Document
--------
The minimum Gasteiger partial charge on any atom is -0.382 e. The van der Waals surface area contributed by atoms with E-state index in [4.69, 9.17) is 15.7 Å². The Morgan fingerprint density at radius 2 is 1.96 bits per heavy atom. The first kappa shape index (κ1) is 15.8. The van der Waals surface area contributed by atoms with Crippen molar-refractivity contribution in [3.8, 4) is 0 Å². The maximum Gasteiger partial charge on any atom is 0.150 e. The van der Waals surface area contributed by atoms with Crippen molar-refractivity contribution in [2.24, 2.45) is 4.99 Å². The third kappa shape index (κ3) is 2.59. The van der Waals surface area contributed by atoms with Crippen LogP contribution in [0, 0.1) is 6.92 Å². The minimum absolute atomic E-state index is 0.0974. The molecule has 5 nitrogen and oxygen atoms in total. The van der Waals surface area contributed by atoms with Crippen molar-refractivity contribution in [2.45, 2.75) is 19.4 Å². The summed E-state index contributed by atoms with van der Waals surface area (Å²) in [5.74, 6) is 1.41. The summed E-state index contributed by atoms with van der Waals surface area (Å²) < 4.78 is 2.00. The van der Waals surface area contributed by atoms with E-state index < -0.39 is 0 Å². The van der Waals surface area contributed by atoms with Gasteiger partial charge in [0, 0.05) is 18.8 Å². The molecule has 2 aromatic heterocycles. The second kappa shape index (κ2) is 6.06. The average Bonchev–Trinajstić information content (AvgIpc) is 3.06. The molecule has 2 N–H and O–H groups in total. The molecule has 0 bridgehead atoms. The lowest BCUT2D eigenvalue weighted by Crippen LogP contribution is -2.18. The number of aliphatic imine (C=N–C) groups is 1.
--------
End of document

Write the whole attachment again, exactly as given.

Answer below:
The minimum Gasteiger partial charge on any atom is -0.382 e. The van der Waals surface area contributed by atoms with E-state index in [4.69, 9.17) is 15.7 Å². The Morgan fingerprint density at radius 2 is 1.96 bits per heavy atom. The first kappa shape index (κ1) is 15.8. The van der Waals surface area contributed by atoms with Crippen molar-refractivity contribution in [3.8, 4) is 0 Å². The maximum Gasteiger partial charge on any atom is 0.150 e. The van der Waals surface area contributed by atoms with Crippen molar-refractivity contribution in [2.24, 2.45) is 4.99 Å². The third kappa shape index (κ3) is 2.59. The van der Waals surface area contributed by atoms with Crippen LogP contribution in [0, 0.1) is 6.92 Å². The minimum absolute atomic E-state index is 0.0974. The molecule has 5 nitrogen and oxygen atoms in total. The van der Waals surface area contributed by atoms with Crippen molar-refractivity contribution in [2.45, 2.75) is 19.4 Å². The summed E-state index contributed by atoms with van der Waals surface area (Å²) in [5.74, 6) is 1.41. The summed E-state index contributed by atoms with van der Waals surface area (Å²) < 4.78 is 2.00. The van der Waals surface area contributed by atoms with E-state index < -0.39 is 0 Å². The van der Waals surface area contributed by atoms with Gasteiger partial charge in [0, 0.05) is 18.8 Å². The molecule has 2 aromatic heterocycles. The second kappa shape index (κ2) is 6.06. The average Bonchev–Trinajstić information content (AvgIpc) is 3.06. The molecule has 2 N–H and O–H groups in total. The molecule has 0 bridgehead atoms. The lowest BCUT2D eigenvalue weighted by Crippen LogP contribution is -2.18. The number of aliphatic imine (C=N–C) groups is 1.